The Life Model (Jan 14—Jan 17): What did the 2011 revolution in Cairo look like from the perspective of a young Egyptian leftist? Or an Egyptian video artist struggling with the decision to leave the country? A plastic surgeon from Rio? An American studying Islamic art? Local playwright/actor/professor of drama at UW, Jeffrey Fracé, has teamed up with a group of international artists, including Stranger Genius in Literature Maged Zaher, to create a story that draws on these perspectives. The performance incorporates video, movement, music, and language to create a multi-faceted portrait of Cairo before and during the revolution. RS
Riding on a Cloud (Jan 28—Jan 31): Lebanese artist Rabih Mroué returns to OtB with a performance drawing on the experiences of his brother Yasser Mroué's personal experiences in the Lebanese Civil War, written by Rabih and performed by Yasser.
Romeo and Juliet (Feb 18—Mar 18): Seattle Immersive Theatre (Listening Glass and Dump Site) presents Romeo and Juliet, directed by Emily Penick. Guests are invited to a masquerade party, where "free-flowing champagne," hors d'oeuvres, and a contemporary take on Shakespeare's tale of woe are all on offer. RS
Come From Away (Through Dec 20): After 9/11, the United States closed its airspace and diverted 38 planes to the airport near Gander, Newfoundland. There, 7,000 people from all over the world converged on a town of 7,000 Newfies. What happened when these kind island-people who lived in the poorest province in Canada realized that they had to play host to a bunch of irritated and scared and stranded "plane people" who nearly outnumbered them? They helped. This is the strong, uplifting premise of Come From Away, a musical running now at the Seattle Rep. RS
Jinkx Monsoon and Major Scales: Unwrapped (Through Dec 13): There are no words for how brain-explodingly brilliant Jinkx Monsoon is. You think she was funny on RuPaul's Drag Race? You don't know the half of it. She brought down the house in The Vaudevillians at Seattle Rep last year, which was such a smash hit that the Rep offered Jinkx and Major Scales "an open invitation to come back to us with a new show." This is it! It's a holiday show, so expect really fucked-up Christmas songs—or maybe Hanukkah songs. Jinkx is half Jewish, as every die-hard Jinkx fan worth their salt knows. Christopher Frizzelle
Constellations (Jan 22—Feb 21): Playwright Nick Payne's rom-com dramatizes courtship in the era of quantum physics. Within this framework of reality, one where lives and loves play out in many dimensions and universes, Roland tries to seduce theoretical physicist Marianne. The actors' body movements indicate changes in time-space, which, understandably, throws a wrench in many pair-bonding strategies. The short play (under an hour) did well at the Royal Court Theatre in London, and should find a happy home on our tech-y shores. RS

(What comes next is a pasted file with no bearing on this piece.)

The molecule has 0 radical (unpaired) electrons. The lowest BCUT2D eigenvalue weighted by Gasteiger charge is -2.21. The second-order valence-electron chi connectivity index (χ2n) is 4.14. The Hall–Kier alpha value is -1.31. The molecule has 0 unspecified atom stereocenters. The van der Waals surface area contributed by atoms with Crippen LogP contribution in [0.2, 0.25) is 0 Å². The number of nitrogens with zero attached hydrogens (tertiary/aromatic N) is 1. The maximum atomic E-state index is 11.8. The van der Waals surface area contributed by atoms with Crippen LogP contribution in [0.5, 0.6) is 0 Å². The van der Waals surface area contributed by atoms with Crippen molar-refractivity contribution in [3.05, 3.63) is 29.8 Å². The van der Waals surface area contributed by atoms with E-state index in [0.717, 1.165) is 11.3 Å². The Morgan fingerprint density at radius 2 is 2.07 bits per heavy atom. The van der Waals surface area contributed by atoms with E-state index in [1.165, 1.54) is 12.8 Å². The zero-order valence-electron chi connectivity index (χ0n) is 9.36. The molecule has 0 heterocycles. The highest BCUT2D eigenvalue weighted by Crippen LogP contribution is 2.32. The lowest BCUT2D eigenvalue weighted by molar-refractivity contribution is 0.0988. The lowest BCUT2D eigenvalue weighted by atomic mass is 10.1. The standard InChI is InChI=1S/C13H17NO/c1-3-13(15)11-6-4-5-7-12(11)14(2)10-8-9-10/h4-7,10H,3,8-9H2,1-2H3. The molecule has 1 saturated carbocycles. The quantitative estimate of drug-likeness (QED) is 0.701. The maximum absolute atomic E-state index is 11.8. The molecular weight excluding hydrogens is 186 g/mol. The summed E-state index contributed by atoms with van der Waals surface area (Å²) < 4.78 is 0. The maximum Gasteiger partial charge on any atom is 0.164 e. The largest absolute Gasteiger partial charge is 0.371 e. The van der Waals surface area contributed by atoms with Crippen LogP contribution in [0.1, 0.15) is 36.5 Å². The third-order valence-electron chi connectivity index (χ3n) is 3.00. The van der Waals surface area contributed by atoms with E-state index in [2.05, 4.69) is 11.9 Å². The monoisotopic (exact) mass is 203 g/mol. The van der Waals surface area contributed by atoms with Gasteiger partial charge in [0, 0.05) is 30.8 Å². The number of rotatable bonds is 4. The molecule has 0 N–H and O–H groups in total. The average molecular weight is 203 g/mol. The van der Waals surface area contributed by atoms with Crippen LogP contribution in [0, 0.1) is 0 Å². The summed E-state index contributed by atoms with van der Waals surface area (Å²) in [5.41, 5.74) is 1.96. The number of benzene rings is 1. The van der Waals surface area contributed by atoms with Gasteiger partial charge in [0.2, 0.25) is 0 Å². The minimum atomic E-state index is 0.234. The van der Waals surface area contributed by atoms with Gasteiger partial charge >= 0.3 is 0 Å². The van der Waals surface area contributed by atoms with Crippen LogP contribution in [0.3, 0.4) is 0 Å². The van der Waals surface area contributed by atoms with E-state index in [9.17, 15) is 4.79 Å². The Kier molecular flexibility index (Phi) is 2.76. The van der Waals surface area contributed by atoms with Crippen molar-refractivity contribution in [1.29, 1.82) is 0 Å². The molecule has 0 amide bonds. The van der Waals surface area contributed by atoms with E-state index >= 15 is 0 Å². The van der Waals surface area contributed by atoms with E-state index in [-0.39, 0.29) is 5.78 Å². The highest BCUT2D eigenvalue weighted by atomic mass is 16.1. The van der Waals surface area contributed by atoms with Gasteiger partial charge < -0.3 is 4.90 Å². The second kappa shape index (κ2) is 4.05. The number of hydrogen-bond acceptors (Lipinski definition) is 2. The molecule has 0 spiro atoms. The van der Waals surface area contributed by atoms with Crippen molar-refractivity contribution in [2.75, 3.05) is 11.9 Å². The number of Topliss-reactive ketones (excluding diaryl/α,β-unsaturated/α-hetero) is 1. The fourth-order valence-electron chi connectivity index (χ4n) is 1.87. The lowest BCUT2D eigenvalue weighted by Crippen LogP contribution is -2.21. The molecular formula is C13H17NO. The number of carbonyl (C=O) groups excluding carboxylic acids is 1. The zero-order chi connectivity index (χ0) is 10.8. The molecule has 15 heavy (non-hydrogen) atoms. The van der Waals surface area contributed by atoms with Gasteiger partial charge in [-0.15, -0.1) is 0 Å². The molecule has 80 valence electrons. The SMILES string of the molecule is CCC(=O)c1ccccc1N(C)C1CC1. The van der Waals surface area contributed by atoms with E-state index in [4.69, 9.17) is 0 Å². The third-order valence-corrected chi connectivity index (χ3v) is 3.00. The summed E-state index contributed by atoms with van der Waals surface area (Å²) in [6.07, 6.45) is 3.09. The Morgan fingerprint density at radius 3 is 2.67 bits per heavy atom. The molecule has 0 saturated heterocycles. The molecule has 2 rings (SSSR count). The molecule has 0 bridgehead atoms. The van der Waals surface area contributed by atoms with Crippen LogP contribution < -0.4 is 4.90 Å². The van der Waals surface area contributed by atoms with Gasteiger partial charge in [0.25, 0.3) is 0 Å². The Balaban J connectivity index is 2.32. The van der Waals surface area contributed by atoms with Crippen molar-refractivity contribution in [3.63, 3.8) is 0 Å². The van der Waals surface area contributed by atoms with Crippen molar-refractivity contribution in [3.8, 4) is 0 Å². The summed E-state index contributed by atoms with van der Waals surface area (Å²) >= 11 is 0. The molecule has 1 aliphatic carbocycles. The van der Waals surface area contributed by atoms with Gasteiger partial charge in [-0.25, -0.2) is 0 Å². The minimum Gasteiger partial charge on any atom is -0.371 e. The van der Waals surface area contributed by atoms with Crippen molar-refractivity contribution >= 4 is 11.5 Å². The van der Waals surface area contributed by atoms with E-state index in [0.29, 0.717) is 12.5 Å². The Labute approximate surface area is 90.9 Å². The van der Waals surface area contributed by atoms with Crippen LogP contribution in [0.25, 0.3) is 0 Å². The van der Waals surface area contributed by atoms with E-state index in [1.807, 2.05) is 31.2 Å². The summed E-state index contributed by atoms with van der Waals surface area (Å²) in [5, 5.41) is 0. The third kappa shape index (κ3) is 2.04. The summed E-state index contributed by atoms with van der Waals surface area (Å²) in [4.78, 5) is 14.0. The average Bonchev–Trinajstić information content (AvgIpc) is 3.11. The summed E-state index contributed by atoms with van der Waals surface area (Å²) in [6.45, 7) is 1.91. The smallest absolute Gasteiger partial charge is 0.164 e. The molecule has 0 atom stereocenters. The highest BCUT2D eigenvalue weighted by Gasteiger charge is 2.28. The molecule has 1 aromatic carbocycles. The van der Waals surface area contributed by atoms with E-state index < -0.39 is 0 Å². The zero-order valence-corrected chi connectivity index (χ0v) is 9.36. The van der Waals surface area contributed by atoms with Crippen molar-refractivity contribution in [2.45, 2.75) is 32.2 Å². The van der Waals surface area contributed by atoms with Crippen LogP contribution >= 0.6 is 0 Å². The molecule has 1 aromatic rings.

SnowGlobed (Through Dec 19): The fifth iteration of SnowGlobed features five new holiday-inspired plays by Nicky Davis, K. Brian Neel, Kelleen Conway Blanchard, Benjamin Benne, and Pilar O'Connell. Look out for divorce courts, miserable orphanages, bloody puppet shows, and all the usual holiday staples.
The Crystal Palace (Dec 12): A whimsical (we're talkin' blanket forts, y'all) theatrical concert featuring Whitney Lyman, Ian McCutcheon, and Kelton Sears.
Taylor Mac: A 24-Decade History of Popular Music: Songs of the American Right (Dec 10—Dec 12): This show is Taylor Mac's political and funny introduction to what will eventually be a 24-hour-long performance work.
The Book of Mormon (Dec 29—Jan 10): The smash-hit musical from the creators of South Park is coming to Seattle. Few things reach mass cultural appeal like this anymore—Breaking Bad comes close—where everyone and their mother is still talking about it.
reSET (Feb 4): Curated by Mark Haim, Babette Pendleton, and Ali Mohamed el-Gasseir, reSET is a sort of arts-share dance series put on by the Washington Ensemble Theatre. Choreographers perform new pieces using the set for whatever play the company happens to be producing at that time. Marc Kenison (aka Waxie Moon) and Alice Gosti! (aka durational performer who once wrapped herself in pounds of toilet paper while people told her stories) will reimagine the stage for The Motherfucker with the Hat to suit their artistic needs. RS
Buttcracker (Dec 18—Dec 20): The most brilliantly titled show playing in Seattle. It features modern dance and "the energy of an '80s rock concert."